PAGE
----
On Andrzej Zulawski’s Possession

By Richard Jonathan

In Sprague’s list of his ten favourite films that he gives Marietta as she leaves him, Possession is number 1.

Sam Neill as Mark, Isabelle Adjani as Anna

As Les Rita Mitsouko observed, les histoires d’amour finissent mal, en général: Love stories end badly, most of the time. Yet who has not, at least once in their life, believed in the couple, in their own love story?

Andrzej Zulawski’s Possession is a love story. It ends badly. Yet in its fiery glory it is, in my view, the greatest film ever made in homage to the passion that makes lovers push all limits and—in this case—emerge victorious from the ensuing apocalypse. Dead, but victorious, for to the end their desire remains intact.

Berlin. 1980. The Wall. He comes back from a secret assignment. She has a lover. But no longer the one the husband has tracked down. No, this lover is an octopus-like creature, a real monstrosity. Insatiably craving its embrace, the wife submits to it and emerges exalted from each encounter. It takes a while for the husband to realize this, and by the time he does he has already changed his disposition toward his wife: No longer trying to ‘normalize’ her (by forcing her to either leave or return to the family fold, an endeavour that had entailed the two of them tearing each other apart), he is now determined to stand by her—out of love.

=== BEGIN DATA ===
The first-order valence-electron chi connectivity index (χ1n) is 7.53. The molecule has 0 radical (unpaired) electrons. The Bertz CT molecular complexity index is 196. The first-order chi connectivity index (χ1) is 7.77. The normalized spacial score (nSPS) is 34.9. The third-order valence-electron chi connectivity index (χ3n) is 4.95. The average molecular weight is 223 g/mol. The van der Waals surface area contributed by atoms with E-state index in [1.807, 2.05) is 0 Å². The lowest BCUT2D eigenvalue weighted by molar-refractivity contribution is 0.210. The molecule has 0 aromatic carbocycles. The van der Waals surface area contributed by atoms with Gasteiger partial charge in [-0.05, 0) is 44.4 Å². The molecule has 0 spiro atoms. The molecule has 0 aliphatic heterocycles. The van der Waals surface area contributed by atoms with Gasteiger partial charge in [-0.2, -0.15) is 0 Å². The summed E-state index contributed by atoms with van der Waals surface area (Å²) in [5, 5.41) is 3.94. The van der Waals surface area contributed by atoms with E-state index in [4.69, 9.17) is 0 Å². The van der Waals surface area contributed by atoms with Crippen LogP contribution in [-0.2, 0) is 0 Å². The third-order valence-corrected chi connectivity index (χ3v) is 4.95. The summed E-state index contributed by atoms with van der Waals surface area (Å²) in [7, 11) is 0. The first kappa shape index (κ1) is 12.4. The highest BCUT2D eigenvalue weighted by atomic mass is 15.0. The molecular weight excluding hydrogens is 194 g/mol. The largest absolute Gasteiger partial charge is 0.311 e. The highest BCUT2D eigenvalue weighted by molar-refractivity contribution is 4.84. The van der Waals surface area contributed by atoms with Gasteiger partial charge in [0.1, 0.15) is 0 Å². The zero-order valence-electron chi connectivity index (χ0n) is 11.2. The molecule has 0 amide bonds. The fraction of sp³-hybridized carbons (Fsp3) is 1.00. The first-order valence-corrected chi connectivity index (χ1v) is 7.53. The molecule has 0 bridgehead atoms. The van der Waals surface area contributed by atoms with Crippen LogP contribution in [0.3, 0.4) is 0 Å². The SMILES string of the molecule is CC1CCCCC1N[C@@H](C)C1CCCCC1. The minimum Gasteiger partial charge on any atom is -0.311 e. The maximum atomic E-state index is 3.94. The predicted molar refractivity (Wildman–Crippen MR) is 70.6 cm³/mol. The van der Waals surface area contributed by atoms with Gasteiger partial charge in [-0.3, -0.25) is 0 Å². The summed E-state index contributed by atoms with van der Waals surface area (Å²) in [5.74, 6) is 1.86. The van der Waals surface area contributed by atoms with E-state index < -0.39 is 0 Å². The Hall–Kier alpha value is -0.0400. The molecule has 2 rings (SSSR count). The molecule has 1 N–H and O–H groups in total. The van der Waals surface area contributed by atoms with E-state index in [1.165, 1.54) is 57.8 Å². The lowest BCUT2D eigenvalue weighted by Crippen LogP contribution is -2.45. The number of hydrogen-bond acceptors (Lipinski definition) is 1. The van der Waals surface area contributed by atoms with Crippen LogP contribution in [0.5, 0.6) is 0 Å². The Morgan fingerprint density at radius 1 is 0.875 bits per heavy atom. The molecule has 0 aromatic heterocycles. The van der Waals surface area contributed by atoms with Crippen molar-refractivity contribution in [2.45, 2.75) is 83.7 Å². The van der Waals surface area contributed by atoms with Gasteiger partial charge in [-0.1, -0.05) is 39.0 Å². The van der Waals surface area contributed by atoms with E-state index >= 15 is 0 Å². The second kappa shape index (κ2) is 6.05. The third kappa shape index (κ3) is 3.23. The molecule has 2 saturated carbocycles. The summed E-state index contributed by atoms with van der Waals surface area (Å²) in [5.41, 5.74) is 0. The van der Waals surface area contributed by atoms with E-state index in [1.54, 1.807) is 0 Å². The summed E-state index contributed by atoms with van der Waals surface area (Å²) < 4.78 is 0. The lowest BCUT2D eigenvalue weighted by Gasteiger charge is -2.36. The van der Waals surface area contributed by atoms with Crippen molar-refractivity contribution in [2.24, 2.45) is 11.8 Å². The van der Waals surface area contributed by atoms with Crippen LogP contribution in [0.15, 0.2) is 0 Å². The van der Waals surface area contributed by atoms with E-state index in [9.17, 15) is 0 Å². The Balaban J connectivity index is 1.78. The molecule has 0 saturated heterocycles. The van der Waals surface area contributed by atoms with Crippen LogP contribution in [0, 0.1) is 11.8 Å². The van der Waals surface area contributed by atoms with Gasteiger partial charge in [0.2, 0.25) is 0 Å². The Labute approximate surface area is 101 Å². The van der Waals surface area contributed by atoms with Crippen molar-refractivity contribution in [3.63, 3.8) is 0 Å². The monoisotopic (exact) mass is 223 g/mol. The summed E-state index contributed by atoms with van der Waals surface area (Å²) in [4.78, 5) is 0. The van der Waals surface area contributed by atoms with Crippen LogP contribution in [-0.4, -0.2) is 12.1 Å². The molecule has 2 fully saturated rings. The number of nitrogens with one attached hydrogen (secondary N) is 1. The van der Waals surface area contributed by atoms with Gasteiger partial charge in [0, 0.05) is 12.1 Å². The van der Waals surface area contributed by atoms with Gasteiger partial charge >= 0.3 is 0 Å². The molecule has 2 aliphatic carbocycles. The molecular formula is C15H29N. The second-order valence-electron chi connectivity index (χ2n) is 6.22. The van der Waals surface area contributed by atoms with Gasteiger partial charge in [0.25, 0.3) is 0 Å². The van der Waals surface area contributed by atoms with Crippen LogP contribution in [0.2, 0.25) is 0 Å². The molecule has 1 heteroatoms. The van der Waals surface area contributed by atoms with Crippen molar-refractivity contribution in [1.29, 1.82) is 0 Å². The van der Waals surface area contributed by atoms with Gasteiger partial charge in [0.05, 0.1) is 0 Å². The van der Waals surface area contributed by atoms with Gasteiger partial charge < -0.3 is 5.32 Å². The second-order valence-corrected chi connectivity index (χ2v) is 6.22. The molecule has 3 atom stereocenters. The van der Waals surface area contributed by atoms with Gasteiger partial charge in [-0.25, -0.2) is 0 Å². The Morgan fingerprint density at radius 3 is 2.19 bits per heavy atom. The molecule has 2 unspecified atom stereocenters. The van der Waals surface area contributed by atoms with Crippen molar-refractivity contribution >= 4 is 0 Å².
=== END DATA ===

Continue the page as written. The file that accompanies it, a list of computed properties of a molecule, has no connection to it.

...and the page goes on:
Their bloody embrace at the top of a staircase, their deaths there, bring their journey to an end. But, as the artist and the mystic both know, death is but the gateway to a new life. And that new life, of course, is but a germ in the darkness of the spectator’s bosom, waiting to bloom—or be left to die.

The artist and the mystic both pursue transcendence, the lifting of the veil that ‘normal’ people take for reality. Zulawski’s method in this quest is the obverse of the ascetic’s: He opts for the black side of the holy, the consuming fire, the mysterium tremendum et fascinans. And in doing so he achieves an awe-inspiring majesty, infusing his film with an energy and urgency that compels us to honour life, not the simulacrum that generally passes for living. Wake up, dead souls! You watch Possession at the peril of rediscovering the octopus you’ve evicted from your head (and your bed).